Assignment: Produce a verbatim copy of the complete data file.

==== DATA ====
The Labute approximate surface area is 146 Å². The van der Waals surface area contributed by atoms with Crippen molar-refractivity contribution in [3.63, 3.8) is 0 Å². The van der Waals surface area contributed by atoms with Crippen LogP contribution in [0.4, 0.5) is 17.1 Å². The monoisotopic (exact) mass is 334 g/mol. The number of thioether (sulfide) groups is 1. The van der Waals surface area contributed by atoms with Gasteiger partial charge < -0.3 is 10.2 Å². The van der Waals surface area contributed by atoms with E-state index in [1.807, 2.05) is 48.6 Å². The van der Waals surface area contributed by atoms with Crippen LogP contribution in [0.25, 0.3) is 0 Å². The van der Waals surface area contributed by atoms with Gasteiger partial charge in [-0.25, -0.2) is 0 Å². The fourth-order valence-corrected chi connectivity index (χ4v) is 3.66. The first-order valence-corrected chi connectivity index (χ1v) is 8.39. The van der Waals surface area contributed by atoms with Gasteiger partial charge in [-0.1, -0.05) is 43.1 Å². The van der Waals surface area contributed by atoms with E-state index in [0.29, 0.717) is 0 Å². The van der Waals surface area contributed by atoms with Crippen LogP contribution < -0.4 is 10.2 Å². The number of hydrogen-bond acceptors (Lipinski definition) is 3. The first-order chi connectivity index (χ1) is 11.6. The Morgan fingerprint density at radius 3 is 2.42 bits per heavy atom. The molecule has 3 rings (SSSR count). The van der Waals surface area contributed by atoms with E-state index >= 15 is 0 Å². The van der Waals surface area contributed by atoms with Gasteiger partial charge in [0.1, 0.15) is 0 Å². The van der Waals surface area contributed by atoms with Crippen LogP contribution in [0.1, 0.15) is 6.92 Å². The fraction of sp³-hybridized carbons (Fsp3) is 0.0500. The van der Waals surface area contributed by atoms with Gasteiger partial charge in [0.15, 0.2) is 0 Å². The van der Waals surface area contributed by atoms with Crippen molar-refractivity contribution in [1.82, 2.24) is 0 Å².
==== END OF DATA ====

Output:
The Labute approximate surface area is 146 Å². The van der Waals surface area contributed by atoms with Crippen molar-refractivity contribution in [3.63, 3.8) is 0 Å². The van der Waals surface area contributed by atoms with Crippen LogP contribution in [0.4, 0.5) is 17.1 Å². The monoisotopic (exact) mass is 334 g/mol. The number of thioether (sulfide) groups is 1. The van der Waals surface area contributed by atoms with Gasteiger partial charge < -0.3 is 10.2 Å². The van der Waals surface area contributed by atoms with E-state index in [1.807, 2.05) is 48.6 Å². The van der Waals surface area contributed by atoms with Crippen LogP contribution in [0.25, 0.3) is 0 Å². The van der Waals surface area contributed by atoms with Gasteiger partial charge in [-0.25, -0.2) is 0 Å². The fourth-order valence-corrected chi connectivity index (χ4v) is 3.66. The first-order valence-corrected chi connectivity index (χ1v) is 8.39. The van der Waals surface area contributed by atoms with Gasteiger partial charge in [-0.1, -0.05) is 43.1 Å². The van der Waals surface area contributed by atoms with E-state index in [0.29, 0.717) is 0 Å². The van der Waals surface area contributed by atoms with Crippen LogP contribution < -0.4 is 10.2 Å². The number of hydrogen-bond acceptors (Lipinski definition) is 3. The first-order chi connectivity index (χ1) is 11.6. The Morgan fingerprint density at radius 3 is 2.42 bits per heavy atom. The molecule has 3 rings (SSSR count). The van der Waals surface area contributed by atoms with E-state index >= 15 is 0 Å². The van der Waals surface area contributed by atoms with Gasteiger partial charge in [0.1, 0.15) is 0 Å². The van der Waals surface area contributed by atoms with Crippen LogP contribution in [0.1, 0.15) is 6.92 Å². The fraction of sp³-hybridized carbons (Fsp3) is 0.0500. The van der Waals surface area contributed by atoms with Gasteiger partial charge in [0.15, 0.2) is 0 Å². The van der Waals surface area contributed by atoms with Crippen molar-refractivity contribution in [1.82, 2.24) is 0 Å².